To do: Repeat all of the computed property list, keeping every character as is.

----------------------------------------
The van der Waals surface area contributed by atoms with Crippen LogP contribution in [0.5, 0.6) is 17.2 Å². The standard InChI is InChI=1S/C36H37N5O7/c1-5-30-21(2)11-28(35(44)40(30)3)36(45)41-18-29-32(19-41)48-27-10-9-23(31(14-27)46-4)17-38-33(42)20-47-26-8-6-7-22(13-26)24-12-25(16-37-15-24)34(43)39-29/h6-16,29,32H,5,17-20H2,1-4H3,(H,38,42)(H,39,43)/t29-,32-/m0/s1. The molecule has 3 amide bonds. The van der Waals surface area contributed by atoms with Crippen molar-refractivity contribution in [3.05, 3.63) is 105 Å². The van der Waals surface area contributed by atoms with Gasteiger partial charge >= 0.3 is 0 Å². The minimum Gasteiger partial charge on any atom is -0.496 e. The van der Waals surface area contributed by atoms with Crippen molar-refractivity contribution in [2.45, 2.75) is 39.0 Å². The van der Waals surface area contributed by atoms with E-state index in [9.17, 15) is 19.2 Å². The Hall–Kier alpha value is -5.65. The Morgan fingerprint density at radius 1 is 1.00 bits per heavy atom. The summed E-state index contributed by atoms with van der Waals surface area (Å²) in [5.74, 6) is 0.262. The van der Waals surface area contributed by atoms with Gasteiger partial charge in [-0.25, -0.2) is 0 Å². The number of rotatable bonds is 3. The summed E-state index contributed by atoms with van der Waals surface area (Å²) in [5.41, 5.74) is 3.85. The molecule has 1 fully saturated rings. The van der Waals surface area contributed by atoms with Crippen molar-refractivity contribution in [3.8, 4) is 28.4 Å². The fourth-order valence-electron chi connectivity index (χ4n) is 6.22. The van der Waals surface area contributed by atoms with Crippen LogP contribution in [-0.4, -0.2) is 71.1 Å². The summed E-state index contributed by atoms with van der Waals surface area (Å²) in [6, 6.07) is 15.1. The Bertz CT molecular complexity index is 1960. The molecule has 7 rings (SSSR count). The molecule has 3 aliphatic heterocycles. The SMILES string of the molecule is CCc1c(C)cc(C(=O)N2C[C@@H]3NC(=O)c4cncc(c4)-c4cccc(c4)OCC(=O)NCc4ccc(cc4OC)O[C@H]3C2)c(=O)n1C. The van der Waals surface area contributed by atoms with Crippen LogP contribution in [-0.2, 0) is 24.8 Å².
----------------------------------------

The van der Waals surface area contributed by atoms with Crippen LogP contribution in [0.5, 0.6) is 17.2 Å². The standard InChI is InChI=1S/C36H37N5O7/c1-5-30-21(2)11-28(35(44)40(30)3)36(45)41-18-29-32(19-41)48-27-10-9-23(31(14-27)46-4)17-38-33(42)20-47-26-8-6-7-22(13-26)24-12-25(16-37-15-24)34(43)39-29/h6-16,29,32H,5,17-20H2,1-4H3,(H,38,42)(H,39,43)/t29-,32-/m0/s1. The molecule has 3 amide bonds. The van der Waals surface area contributed by atoms with Crippen molar-refractivity contribution in [3.05, 3.63) is 105 Å². The van der Waals surface area contributed by atoms with Gasteiger partial charge >= 0.3 is 0 Å². The minimum Gasteiger partial charge on any atom is -0.496 e. The van der Waals surface area contributed by atoms with Crippen molar-refractivity contribution in [2.45, 2.75) is 39.0 Å². The van der Waals surface area contributed by atoms with E-state index in [9.17, 15) is 19.2 Å². The Hall–Kier alpha value is -5.65. The Morgan fingerprint density at radius 1 is 1.00 bits per heavy atom. The summed E-state index contributed by atoms with van der Waals surface area (Å²) in [5.74, 6) is 0.262. The van der Waals surface area contributed by atoms with Gasteiger partial charge in [-0.25, -0.2) is 0 Å². The number of rotatable bonds is 3. The summed E-state index contributed by atoms with van der Waals surface area (Å²) in [5.41, 5.74) is 3.85. The molecule has 1 fully saturated rings. The van der Waals surface area contributed by atoms with Crippen molar-refractivity contribution in [3.8, 4) is 28.4 Å². The fourth-order valence-electron chi connectivity index (χ4n) is 6.22. The van der Waals surface area contributed by atoms with Crippen LogP contribution in [-0.4, -0.2) is 71.1 Å². The summed E-state index contributed by atoms with van der Waals surface area (Å²) in [6, 6.07) is 15.1. The Bertz CT molecular complexity index is 1960. The molecule has 7 rings (SSSR count). The molecule has 3 aliphatic heterocycles. The SMILES string of the molecule is CCc1c(C)cc(C(=O)N2C[C@@H]3NC(=O)c4cncc(c4)-c4cccc(c4)OCC(=O)NCc4ccc(cc4OC)O[C@H]3C2)c(=O)n1C. The van der Waals surface area contributed by atoms with Crippen LogP contribution in [-0.2, 0) is 24.8 Å².